Truant schoolchildren, excited retirees, ageing war veterans and politicians – everyone seemed star struck by the royals.
Blenheim came out en masse on Thursday and though they didn’t turn on the weather, they did turn on the enthusiasm.
Some wore princess gowns, others donned red, white and blue wigs, and some woke at the crack of dawn to catch a glimpse of the royals.
After laying a wreath to mark 100 years since World War I and meeting war veterans, the Duke and Duchess of Cambridge mingled with the crowd.
A group of Blenheim parents and children were the first to Seymour Square, arriving at 4.30am, equipped with blankets and a thermos of hot chocolate.
Hundreds of kids took the morning off school – including Georgia Richards and Lilah Bowers, both 10, who gave the duchess a plastic homemade bracelet.
I never get to touch someone famous like that
“She said she really liked them and said `now I’m on trend’,” Lilah said.
Others, like 17-year-old Jesse Eising, were happy just to touch Kate’s hand.
“I never get to touch someone famous like that,” said Jesse, who was wearing his school uniform.
More than 7000 people showed up in the square and all were well behaved, Tasman District police spokeswoman Barbara Dunn said.
But no child spent as long with the royals as nine-year-old Tallulah Dabinette, who got to meet Prince William for the second time.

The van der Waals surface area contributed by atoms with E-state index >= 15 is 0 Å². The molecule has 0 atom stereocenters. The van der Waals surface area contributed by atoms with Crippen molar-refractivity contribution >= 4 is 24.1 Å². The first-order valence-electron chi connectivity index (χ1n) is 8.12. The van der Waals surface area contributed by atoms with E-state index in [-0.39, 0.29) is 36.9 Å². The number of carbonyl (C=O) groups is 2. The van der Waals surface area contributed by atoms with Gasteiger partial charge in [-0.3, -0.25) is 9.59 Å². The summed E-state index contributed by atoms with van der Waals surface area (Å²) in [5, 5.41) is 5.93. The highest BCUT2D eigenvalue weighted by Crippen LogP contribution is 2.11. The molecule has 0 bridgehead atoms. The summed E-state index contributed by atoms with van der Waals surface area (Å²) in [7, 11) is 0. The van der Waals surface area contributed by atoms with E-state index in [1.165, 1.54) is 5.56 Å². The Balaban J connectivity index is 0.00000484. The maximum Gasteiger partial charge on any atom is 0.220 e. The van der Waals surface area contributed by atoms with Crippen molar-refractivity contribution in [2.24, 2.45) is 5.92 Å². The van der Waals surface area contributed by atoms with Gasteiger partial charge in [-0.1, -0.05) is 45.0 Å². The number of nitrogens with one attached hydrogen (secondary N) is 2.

At the Omaka Aviation Heritage Centre, she presented him with a framed picture of their first meeting in 2005 when she was a seven-month-old baby, while her sister Eloise, seven, handed Kate a homemade bouquet.
Film director Peter Jackson showed the couple around his military plane collection at Omaka, and William apparently shared his enthusiasm.
“It’s perfect. Start her up,” the duke said as he sat in the cockpit of a Sopwith Pup biplane, while Sir Peter played paparazzo, snapping pictures with his iPhone.
The day finished off with a glitzy state reception at Wellington’s Government House where glamorous Kate provoked gasps from MPs and other guests in a slinky black gown embroidered with a silver fern.
The guests dined on canapes and a portrait of the Queen by Wellington artist Nick Cuthell was unveiled.
Prince William received a few laughs after his Maori mispronunciation, but recovered with some heartfelt words about how much he loved New Zealand.
“New Zealand truly is a very special place. On visits like this I’m reminded time and time again of New Zealanders’ affection for the Queen.”